During the 40’s the immigration process was a lot easier because it was not as backed up as it is now. It’s crazy to see how exploitative the visa process is, I mean there is no direct path to citizenship. The system is set up to be like dangling a carrot in front of a bunny. You keep working, and paying taxes, and working some more, but you’ll never actually get there. I think back on how much easier it was for my family to get citizenship then than it would be today, but it still wasn’t easy. It’s interesting to see that shift, that’s exactly the kind of thing I am seeing today in my work here.

If you think about any immigrant or refugee story, it’s always about putting your family first. I think that even beyond immigrants, American citizens can connect with that as well. Anyone in a similar situation is of course going to put their family first. So a lot of what I do at CCI is trying to educate white communities on the complexity of the situation and help them make that connection. Everyone has their own individual experiences, but the stories are always similar; people want better for their families, and that’s really what it all comes down to.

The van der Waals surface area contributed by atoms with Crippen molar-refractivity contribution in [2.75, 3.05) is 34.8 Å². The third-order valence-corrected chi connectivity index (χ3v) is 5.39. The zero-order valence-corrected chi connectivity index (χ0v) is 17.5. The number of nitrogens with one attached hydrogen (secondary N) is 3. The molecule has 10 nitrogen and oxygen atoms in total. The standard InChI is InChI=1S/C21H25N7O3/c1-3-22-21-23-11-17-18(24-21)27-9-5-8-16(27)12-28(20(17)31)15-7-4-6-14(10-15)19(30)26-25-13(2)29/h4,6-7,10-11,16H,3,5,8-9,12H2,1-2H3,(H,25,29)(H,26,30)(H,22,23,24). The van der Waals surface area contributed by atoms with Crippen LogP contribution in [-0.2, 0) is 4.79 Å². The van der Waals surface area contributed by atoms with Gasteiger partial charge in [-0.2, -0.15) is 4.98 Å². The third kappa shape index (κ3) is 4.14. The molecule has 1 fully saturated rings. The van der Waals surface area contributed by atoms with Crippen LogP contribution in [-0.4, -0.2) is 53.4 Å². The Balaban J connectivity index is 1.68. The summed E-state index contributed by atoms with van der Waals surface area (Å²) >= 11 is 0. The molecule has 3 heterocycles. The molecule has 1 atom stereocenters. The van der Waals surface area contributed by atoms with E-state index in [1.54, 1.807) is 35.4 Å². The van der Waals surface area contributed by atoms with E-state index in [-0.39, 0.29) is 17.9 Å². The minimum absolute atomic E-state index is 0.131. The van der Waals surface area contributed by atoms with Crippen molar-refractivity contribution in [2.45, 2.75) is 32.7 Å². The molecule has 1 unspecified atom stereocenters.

You get a lot of people who claim they aren’t opposed to immigrants entirely, but they want them to come the right way. That’s just so ridiculously hard though; it literally takes decades, and sometimes people don’t have decades. I think it comes from a place of ignorance and guilt. The immigration issue is so complex and complicated that people struggle to know enough about the topic. That’s why people just want to follow the process; follow the rules. Everyone loves a good set of rules!

Everyone comes from somewhere, and it’s funny when people say, ‘Well I’m from here (America)!’ Well, unless you’re from the Meskwaki tribe, the you’re not really from here. That’s the thing with immigration in this country; we are a nation of immigrations!


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